Among vaidikis are , Mulakanadu ,Telagaanya or Telanga, Kaasalnaadu and Yaagnavaalkya---most of these seem to be regional in origin...e.g. Mulkinadu is old Mulaka, somewhere around today's Medak district or to its north. .
While the vaidiki-niyogi claim to be aryans, (and even from the harappans !), they cannot show any hard proof at all, like anyone else who claims anything like this. In reality they are quite mixed as anybody else. Since some do seem to resemble tajiks and north iranians kazakh etc peoples, they might also be connected to central asia ...scythians--sakas-kambhojas-pallavas --kushans --huns etc , who immigrated to peninsular India via various routes and regions like haryana rajasthan and gujarat--even maharashtra. Among the various roots there are clear connections to khajar / gurjar / white hun invaders. More later.
The smaarta brahmins also have a distinct tribal admixture, hill tribe as well as coastal plains tribes. (some are very dark complexioned, tall and powerfully built. Some have very fair complexions..but tribal features.) May not be any existing tribes of today, but something similar to yanadi-chenchu -boya as well as various eastern ghats hill tribes.
So where did they come from..?
First of all there were many ancient tribes in the area from prehistoric times. The specialist "medicine men" or tradition keepers are the old root of brahmins...or for that matter any priesthood anywhere in the world. Post -vedic literature has some details. There are specific notices of large scale immigrations down the ages.
Earliest reference are the sons of Vishvamitra banished to south of vindhyas. Why they were banished is interesting. Vishvamitra was an aryan kshatriya who became a rishi ( brahman) and experimented with leftwing ideas... tried out some social changes. An old friend was unfairly cursed by a sorcerer to look like a Chandaala, a member of a despised and poor community. This chandaala went to Vishvamitra, who recognised him. He asked his sons to do a yagna (ritual) for his friend to restore his old form. But they were sort of right wing, they refused and kicked his friend instead for being uppity. Vishvamitra in a fit of temper, expelled them to south India and decided to send his friend to heaven, run by Indra, in his despised bodily form. But Indra and his bouncers in heaven threw him out, so Vishvamitra flew into a rage, stopped the free fall midway, and started creating, not just a heaven but a complete parallel universe for Trisanku. Indra panicked, informed everybody so they all requested Visvamitra not to disturb things too much. So Vishvamitra placed Trisanku midway between heaven and earth. (A group of stars is identified as Trisanku since then.)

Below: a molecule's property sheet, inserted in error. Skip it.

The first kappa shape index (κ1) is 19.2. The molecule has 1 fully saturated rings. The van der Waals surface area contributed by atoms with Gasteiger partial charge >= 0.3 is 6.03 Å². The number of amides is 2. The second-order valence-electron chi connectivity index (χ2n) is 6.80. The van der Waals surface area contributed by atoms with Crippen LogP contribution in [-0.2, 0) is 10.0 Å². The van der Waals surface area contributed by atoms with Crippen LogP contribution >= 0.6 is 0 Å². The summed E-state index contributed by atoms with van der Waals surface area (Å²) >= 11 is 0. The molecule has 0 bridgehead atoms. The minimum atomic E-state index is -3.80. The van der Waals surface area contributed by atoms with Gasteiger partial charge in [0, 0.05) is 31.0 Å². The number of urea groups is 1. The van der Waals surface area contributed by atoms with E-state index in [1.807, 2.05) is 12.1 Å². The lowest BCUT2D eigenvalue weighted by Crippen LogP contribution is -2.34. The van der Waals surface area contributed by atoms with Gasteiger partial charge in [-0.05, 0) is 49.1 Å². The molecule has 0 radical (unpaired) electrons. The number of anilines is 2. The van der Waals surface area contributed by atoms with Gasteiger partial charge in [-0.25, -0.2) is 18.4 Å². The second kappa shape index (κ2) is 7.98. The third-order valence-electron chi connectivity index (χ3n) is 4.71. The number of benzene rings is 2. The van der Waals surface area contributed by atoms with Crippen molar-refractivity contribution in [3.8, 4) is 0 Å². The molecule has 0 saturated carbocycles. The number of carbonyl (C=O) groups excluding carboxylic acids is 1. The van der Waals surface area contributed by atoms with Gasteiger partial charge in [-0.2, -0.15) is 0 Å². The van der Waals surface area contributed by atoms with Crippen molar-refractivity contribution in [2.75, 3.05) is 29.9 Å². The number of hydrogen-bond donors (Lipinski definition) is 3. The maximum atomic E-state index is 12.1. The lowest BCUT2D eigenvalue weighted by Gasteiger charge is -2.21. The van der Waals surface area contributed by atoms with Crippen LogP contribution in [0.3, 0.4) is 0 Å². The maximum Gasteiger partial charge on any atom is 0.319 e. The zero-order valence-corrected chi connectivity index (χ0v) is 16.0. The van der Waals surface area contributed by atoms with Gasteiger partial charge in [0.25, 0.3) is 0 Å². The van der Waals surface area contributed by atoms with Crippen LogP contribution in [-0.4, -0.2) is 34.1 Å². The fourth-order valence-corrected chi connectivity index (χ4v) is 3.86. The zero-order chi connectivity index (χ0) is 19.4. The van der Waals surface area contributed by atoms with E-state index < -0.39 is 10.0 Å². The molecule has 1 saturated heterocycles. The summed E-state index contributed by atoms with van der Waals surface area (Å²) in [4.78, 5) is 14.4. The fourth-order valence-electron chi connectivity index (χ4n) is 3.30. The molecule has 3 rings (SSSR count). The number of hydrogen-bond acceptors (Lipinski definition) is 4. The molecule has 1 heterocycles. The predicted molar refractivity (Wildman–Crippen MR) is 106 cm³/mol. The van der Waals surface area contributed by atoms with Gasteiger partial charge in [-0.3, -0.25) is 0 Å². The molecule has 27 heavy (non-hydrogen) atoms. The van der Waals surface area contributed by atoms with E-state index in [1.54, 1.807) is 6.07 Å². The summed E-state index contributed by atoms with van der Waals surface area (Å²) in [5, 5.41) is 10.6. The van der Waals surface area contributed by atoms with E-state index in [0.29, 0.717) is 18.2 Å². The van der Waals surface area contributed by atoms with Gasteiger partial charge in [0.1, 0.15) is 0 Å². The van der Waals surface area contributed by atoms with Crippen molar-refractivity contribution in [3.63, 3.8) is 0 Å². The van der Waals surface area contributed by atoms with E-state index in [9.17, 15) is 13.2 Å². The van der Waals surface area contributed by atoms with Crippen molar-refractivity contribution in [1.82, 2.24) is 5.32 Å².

Apart from interesting legends, the puranas state Andhra original homeland was near river Oxus, along with the Daradas in central asia. This may refer to a tribe called Andhra and not necessarily all the people of today's state of Andhra.
Further a section of the Yadus migrated from Jamuna area to the Deccan, and these people could be the ancestors of the historical Andhra janapadas or tribal republics.But any connection claimed to harappa is likely to be fanciful: the gap between 2400 BC (late harappan) and 600 BC (apastamba) is very large. (Also, there is NOT a SINGLE indus valley artefact/design/object found anywhere in south India either neolithic or megalithic or early historic. So you can forget 'dravidian=indus valley', as well. For that matter neither is it proved it is 'aryan'. The culture elements seem to be quite "mixed" even at that time. For all we know it could be Mundari or Mon-Khmer or Polynesian or African or some lost culture. i.e. for those who know these things, of a previous manvantara.)Coming back to the old references, the law codifiers Apastamba and Baudhayana have a connection to Godavari river area. Not clear where exactly--it could be anywhere along the course of the river, like Paithan, Maharashtra, via Kalesvaram in Telangana all the way to the delta.